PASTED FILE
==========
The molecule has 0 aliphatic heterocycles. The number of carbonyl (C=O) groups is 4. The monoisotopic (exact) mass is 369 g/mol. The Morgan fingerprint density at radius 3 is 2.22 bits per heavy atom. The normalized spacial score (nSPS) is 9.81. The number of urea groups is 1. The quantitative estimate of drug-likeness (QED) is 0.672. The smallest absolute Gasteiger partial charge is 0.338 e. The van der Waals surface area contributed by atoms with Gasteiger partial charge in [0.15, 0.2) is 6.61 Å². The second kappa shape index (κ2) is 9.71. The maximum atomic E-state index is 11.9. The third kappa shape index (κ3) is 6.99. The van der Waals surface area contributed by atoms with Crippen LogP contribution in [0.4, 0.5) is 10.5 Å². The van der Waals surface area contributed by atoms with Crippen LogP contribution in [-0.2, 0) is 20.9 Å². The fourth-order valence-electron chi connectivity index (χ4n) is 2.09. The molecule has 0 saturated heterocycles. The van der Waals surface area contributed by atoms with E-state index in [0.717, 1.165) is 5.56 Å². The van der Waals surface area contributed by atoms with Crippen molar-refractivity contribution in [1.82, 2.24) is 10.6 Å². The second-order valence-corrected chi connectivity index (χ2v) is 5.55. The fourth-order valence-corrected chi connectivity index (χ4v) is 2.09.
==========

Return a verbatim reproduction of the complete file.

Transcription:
The molecule has 0 aliphatic heterocycles. The number of carbonyl (C=O) groups is 4. The monoisotopic (exact) mass is 369 g/mol. The Morgan fingerprint density at radius 3 is 2.22 bits per heavy atom. The normalized spacial score (nSPS) is 9.81. The number of urea groups is 1. The quantitative estimate of drug-likeness (QED) is 0.672. The smallest absolute Gasteiger partial charge is 0.338 e. The van der Waals surface area contributed by atoms with Gasteiger partial charge in [0.15, 0.2) is 6.61 Å². The second kappa shape index (κ2) is 9.71. The maximum atomic E-state index is 11.9. The third kappa shape index (κ3) is 6.99. The van der Waals surface area contributed by atoms with Crippen LogP contribution in [0.4, 0.5) is 10.5 Å². The van der Waals surface area contributed by atoms with Crippen LogP contribution in [-0.2, 0) is 20.9 Å². The fourth-order valence-electron chi connectivity index (χ4n) is 2.09. The molecule has 0 saturated heterocycles. The van der Waals surface area contributed by atoms with E-state index in [0.717, 1.165) is 5.56 Å². The van der Waals surface area contributed by atoms with Crippen molar-refractivity contribution in [1.82, 2.24) is 10.6 Å². The second-order valence-corrected chi connectivity index (χ2v) is 5.55. The fourth-order valence-corrected chi connectivity index (χ4v) is 2.09.